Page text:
When I’ve planned and set up an experiment for weeks and fails on the last day because the light went out


Leave a comment

Asking in the lab who last used a reagent which has ran out


Leave a comment

When a competitor asks me what genes I’m studying next


Leave a comment

When someone uses Comic Sans in a presentation

wtf f0jL6

1 Comment

Publishing like a Boss

Well, that’s a very productive May 2nd, 1997.


Well played, Jay, well played.

Leave a comment

How I feel when I see freshmen in the University cafeteria and realize I still have several months left here


Soon… I will graduate soon…. hopefully.

Leave a comment

Reflections of a “Small Journal” Editor

Yet, without a thick skin, the patience of Job, and an enduring sense of humor, the hard-hit small editor would probably not last through a single cycle of his journal, laboring as he must under the curses of author uncomprehension, author uncooperativeness, author irresponsibility,and sometimes even downright stupidity

John O. Corliss

Leave a comment

Watson at the Eagle pub, 60 years later.

The Eagle is a pub at Cambridge, originally opened in 1667, which Jim Watson and the great Francis Crick, among others, used to visit during their time at the Cavendish Laboratory.

If you’ve read the Double Helix, you’ll be very familiar with it. If you haven’t, stop reading this post and go get a copy at Amazon. You won’t regret it.

Anyway, a great pic was posted in Twitter a few days ago, and I wanted to share it with you.

It was on February 28th, 1953, that Watson and Crick claimed they had cracked a big problem they have been working on; in fact Crick is said to have stormed into the Eagle proclaiming that they had ” found the secret of life”: they finally had a model for the structure of DNA.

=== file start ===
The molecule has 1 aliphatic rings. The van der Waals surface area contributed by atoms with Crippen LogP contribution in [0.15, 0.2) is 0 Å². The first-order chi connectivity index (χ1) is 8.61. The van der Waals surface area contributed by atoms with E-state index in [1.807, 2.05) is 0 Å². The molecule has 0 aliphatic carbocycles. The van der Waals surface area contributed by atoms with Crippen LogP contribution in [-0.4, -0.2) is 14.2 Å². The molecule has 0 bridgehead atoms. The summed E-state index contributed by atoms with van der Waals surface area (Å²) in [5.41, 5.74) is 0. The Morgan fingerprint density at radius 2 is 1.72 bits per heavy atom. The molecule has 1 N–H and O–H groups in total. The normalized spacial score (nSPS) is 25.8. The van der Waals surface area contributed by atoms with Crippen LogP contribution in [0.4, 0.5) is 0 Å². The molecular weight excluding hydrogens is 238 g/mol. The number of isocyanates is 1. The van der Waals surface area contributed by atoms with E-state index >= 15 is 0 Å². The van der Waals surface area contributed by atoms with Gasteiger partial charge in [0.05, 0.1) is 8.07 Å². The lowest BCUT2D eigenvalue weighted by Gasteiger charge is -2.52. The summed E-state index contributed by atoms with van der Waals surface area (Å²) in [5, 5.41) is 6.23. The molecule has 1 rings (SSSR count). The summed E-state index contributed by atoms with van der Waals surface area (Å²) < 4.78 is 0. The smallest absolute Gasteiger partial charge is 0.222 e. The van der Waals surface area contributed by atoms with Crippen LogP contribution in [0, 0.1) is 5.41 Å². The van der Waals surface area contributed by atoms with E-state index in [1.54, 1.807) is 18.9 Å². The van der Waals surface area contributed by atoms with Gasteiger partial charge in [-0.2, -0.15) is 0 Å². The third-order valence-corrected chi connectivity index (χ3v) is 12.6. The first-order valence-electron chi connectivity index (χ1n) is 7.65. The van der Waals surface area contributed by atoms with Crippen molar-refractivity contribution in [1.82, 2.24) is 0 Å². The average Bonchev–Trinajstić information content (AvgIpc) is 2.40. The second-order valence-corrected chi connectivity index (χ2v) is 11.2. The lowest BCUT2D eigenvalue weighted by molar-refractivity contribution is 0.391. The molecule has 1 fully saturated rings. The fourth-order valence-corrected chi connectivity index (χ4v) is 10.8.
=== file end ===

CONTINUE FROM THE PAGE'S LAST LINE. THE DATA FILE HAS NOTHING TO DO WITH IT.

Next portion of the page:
Later that year, in April, the idea was formalized in the classic Nature paper.

2013 then, marks the 60th anniversary of this event, which opened the path for the explosion of molecular biology as a field.

Watson, now 84, appears in this great pic, taken to commemorate such an important event in the history of biological research. He is, of course, having a beer, like great scientists do.

Although this is not the original Eagle pub in Cambridge, but the one at CSHL, it is still a nice photograph.

BEOIrKcCQAAw23S.jpg large.jpg%20large
(Picture credit: CSHLnews)

Just for comparison, this is a picture taken of both of them in 1959.


(Image credit)


When I read an article and notice I’ve been scooped….

crying 14loqba

Leave a comment

The ENCODE “takedown” paper: some quotes

Soon after the recent set of ENCODE papers came out, several scientists raised concerns regarding the estimates about the encodefraction of the genome that appears to be functional, that the authors put forward: according to them, ~80% of the human genome is functional.
This, of course, greatly differs to what most of us think, considering, among other things, that the fraction of the genome that is evolutionarily conserved through purifying selection appears to be under 10% (what about the rest? We think it divides between junk DNA and some “unknowns”).

The problem mainly arose from the definition of “functional” that ENCODE used, one that is so loose, that may not be useful at all.

In fact, “according to ENCODE, for a DNA segment to be ascribed functionality it needs to (1) be transcribed or (2) associated with a modified histone or (3) located in an open-chromatin area or (4) to bind a transcription factors or (5) to contain a methylated CpG dinucleotide” (Graur et al., 2013). You would agree that this criteria is very lenient, hence, the 80% estimate.